Diversity, equity and inclusion
We believe better health for all is within our reach and by becoming a more diverse, equitable and inclusive organisation together we can achieve this.
In the second of the Foundation's 'Drivers of Change' occasional blog series in support of our Associate programme, we hear from Flora Boa who joined us over the summer as part of the 10,000 Black Interns initiative.
In the second of the Foundation’s ‘Drivers of Change’ occasional blog series in support of our Associate programme, we hear from Flora Boa who joined us over the summer as part of the 10,000 Black Interns initiative. Life as Graduates is a project spearheaded by Flora, to help new graduates fast-track their way into the working world.
As part of her time at the Foundation, Flora co-produced a video and in her own words shares her experiences, accompanied by a range of interviews with friends and colleagues. The end result is a video survival guide of six top tips, to help new graduates prepare for life after university, aptly named ‘Life as Graduates’.
My name is Flora Boa and before this project I was terrified of graduation. New relationship dynamics, starting a professional career and understanding who you are outside of education. These were all areas which I had no idea how to navigate.
As a 2nd year student, I’ve often found having to dedicate immense amounts of time (sometimes at the expense of my degree) trying to figure out my post-graduation plan.
This led me to become the founder of two start-ups Kasaie and Future Minds and to intern at Guy’s and St Thomas’ Foundation through the 10,000 Black Interns Programme. As a tech and social entrepreneur, I found these opportunities to challenge my creativity, uplift others and celebrate minority talent extremely satisfying. However, working to access these opportunities was partially driven by my fear of not being able to navigate the working world.
This is why this project is so special. I wanted to lighten the pressure of graduation for others. I did this by trying to understand the worries of those also on this journey and asking for tips from those who have been there before. I canvassed views of family, influencers and colleagues at Guy’s and St Thomas’ Foundation and collated them to create – ‘The Survival Guide to Graduation’.
Be up front about how you’re feeling. Are you confused about your career choices? Do you know what you want to do but not sure how to get there? Do you suffer from imposter syndrome? The more open you are about challenges you are facing with your mentors or supervisors, the easier it will be for them to guide you in how to overcome them.
Invite people into your life and your story, so you can benefit from their wisdom, advice and support. Be authentic, be yourself. You’re young, with lots to bring to the table as well as lots to learn – and that’s alright.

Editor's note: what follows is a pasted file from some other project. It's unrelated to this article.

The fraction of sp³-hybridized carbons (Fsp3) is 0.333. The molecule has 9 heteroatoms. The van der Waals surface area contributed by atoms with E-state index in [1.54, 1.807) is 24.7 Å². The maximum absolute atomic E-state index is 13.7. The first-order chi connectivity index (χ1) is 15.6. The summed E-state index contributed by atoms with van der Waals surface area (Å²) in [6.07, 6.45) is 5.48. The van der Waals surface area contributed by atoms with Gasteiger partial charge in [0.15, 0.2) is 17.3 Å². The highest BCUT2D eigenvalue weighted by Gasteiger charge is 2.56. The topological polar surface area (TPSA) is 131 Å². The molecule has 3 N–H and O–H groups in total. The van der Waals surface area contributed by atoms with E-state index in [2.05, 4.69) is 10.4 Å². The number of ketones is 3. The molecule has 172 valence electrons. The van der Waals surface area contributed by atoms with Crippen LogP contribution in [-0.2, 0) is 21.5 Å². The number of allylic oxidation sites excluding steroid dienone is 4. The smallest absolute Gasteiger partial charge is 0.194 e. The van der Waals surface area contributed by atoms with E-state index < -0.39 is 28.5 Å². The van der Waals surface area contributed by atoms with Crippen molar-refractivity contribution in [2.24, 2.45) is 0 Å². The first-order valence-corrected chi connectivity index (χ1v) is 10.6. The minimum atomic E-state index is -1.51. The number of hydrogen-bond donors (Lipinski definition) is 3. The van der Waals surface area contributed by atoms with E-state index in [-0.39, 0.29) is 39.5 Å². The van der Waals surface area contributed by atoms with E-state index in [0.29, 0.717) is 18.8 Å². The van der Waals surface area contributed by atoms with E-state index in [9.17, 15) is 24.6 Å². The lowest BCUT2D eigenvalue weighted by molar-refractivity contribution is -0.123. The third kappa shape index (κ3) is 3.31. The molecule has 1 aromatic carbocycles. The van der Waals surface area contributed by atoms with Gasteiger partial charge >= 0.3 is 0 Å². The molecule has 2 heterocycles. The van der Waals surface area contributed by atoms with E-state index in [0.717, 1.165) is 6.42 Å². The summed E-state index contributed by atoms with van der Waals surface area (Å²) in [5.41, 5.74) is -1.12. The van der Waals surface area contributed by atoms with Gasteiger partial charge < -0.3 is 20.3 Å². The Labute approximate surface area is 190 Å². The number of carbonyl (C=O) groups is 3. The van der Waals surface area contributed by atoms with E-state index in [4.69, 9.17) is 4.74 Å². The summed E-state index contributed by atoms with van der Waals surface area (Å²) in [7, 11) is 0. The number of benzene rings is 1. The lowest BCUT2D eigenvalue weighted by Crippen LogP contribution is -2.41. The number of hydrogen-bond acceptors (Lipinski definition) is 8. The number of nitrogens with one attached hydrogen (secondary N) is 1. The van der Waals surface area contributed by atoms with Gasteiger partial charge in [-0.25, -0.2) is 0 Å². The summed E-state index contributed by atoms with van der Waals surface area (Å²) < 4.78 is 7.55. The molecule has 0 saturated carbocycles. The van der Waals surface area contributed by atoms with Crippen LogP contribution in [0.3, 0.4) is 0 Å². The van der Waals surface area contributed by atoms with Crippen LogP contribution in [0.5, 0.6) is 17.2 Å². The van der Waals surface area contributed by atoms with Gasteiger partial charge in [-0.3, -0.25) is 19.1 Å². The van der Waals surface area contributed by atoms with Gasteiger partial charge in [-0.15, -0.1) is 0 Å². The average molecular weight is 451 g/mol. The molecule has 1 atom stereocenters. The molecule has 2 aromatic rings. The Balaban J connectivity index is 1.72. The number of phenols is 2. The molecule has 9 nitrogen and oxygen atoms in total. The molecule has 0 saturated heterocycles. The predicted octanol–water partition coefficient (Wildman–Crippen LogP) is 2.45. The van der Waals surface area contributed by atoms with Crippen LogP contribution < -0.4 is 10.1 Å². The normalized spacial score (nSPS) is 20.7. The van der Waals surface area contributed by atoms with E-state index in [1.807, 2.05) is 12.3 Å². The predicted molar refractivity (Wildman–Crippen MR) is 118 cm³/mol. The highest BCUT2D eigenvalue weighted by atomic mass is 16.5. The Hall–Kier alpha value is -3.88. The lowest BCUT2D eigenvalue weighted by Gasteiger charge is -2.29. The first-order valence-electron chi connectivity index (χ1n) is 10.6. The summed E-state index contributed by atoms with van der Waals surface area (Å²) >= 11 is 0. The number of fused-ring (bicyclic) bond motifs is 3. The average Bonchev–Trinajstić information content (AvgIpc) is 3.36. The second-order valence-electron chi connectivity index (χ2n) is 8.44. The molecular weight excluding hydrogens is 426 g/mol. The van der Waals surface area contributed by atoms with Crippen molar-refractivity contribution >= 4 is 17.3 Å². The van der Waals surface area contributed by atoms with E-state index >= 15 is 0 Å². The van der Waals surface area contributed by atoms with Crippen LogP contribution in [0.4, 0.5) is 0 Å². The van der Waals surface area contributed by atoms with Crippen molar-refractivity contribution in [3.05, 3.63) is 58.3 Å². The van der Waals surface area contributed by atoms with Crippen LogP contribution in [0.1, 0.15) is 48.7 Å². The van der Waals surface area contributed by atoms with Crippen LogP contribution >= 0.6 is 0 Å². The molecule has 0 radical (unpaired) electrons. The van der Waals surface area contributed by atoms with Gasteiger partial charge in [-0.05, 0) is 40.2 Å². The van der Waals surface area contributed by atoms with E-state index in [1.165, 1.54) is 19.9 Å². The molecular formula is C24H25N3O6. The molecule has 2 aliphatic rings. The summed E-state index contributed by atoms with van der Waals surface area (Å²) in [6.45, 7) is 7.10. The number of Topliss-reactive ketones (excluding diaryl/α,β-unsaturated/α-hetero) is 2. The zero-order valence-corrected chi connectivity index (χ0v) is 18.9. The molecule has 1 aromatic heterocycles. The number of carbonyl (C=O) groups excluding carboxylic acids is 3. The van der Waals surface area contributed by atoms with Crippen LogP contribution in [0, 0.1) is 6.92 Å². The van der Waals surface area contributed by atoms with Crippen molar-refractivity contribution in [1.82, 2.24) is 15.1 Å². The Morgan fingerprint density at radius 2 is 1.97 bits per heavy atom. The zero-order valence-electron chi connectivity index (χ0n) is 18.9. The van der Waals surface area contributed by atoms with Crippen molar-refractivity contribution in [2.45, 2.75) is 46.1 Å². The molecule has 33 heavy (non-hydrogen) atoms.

You’re young, with lots to bring to the table as well as lots to learn – and that’s alright.
Take a look at programmes that offer internships, apprenticeships, training programmes, such as the 10,000 Black Interns Programme to get workplace experience. The opportunity to work with Guy’s & St Thomas’ Foundation through 10,000 Black Interns programme helped me gain experience, perspective and contribute to the work of the organisation. Opportunities like this can help prepare you for the real world, job market and provide great experience.
The opportunity to work with Guy’s & St Thomas’ Foundation through 10,000 Black Interns programme helped me gain experience, perspective and contribute to the work of the organisation. Opportunities like this can help prepare you for the real world, job market and provide great experience.
Putting huge pressure on yourself won’t help you work out your career path. This may take time and there is support out there. Take it one step at a time and try not to worry too much.
Becoming a graduate can feel overwhelming at times. Lean on those who you’re closest to for support. Your friends may just be the key to get your through this.
Know yourself and work with it. Don’t ignore who you are and whatever it is that ignites a fire within you. This may not be something that helps you pay the bills immediately, but perhaps think about joining a network or a committee for something you love, while your career path is taking form.
I have also created a downloadable guide with these tips and extra resources for new and current students to help you on your journey.
All the best,
Thank you to Flora for sharing your experience with us. Views expressed are Flora’s own.
*Our Associate’s programme is an important part of the Foundations commitment to being a more inclusive, equitable and diverse employer and organisation. It forms part of our DEI Legacy workstream, which aims to build a fairer future for communities in the boroughs of Lambeth and Southwark and to drive more equitable health.
Part of our DEI Legacy work is to nurture a diverse talent pipeline of staff and encourage people with a range of different expertise and backgrounds into the Foundation. It includes a strong focus on people with experience of inequalities the Foundation seeks to tackle and the places we work closest with.
This programme supports the Foundation’s core mission of health equity for all, supports our commitment to DEI and the sector’s ability to tackle health inequality in the long term.
Flora took part in the 10,000 Black Interns programme in summer 2022. Find out more about the programme here.